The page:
I think my first problem was the layout I used calls for 100k, but I used 10k because that's all I had at the time, but that simply didn't work whatsoever. In an attempted Hail Mary I removed the 10ks and installed proper 100ks. Can you guess what happened next? Nine volts goes into the pedal, the 100k biasing pots turned all the way down only brought it down to 8.5 volts. Yep, something's fucky!

Handwriting FaIL too.

It was at this point I decided to activate Plan B, which was to cut a completely new board out of stripboard and attempt to build this pedal all over again. I've had to tear down pedals and rebuild them from scratch a few times, but I really didn't want to have to build this pedal more than once. For over an hour I sat there harvesting all the parts off the perfboard failure and testing them to make sure they were still within spec and could be reused for the rebuild. Everything checked out good enough, so I just bagged them up and decided to wait a few days before giving this project another try.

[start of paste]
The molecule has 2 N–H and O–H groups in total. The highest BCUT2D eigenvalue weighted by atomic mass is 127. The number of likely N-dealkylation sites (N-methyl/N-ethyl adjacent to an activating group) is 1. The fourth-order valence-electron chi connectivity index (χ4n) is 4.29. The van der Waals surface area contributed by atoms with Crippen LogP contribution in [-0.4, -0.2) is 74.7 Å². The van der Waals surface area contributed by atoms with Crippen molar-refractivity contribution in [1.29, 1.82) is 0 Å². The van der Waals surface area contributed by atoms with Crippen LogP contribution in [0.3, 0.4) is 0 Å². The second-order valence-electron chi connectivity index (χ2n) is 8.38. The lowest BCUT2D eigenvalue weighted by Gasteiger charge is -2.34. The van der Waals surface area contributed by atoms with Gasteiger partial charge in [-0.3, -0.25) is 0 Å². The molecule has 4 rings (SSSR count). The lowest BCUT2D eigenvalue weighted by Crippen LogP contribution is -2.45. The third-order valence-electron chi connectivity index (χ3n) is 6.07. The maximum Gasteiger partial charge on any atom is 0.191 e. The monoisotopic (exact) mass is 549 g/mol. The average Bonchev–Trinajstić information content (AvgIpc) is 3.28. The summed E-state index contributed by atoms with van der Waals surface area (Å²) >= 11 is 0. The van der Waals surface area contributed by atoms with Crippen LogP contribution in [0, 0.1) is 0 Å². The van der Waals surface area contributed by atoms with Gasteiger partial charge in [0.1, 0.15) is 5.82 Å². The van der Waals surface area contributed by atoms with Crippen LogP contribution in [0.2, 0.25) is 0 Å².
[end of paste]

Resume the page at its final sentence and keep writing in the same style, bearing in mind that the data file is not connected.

After a few days of rain the sun finally came back out, so I decided it was now or never. I rebuilt the whole pedal and set everything up to bias the JFETs. Well, it turns out I am an idiot and didn't know the JFETs need to be in place to be biased. See, I assumed I could bias the sockets I installed to accept the JFETs prior to putting them into place. NOPE! That's not how that works. Lesson learned, we're moving on. The reason I used sockets is because I had to build my own J201s from the surface mount size and convert them to through-hole. Also this gives me the option to change what's in there right now for TO-92 version J201s in the future.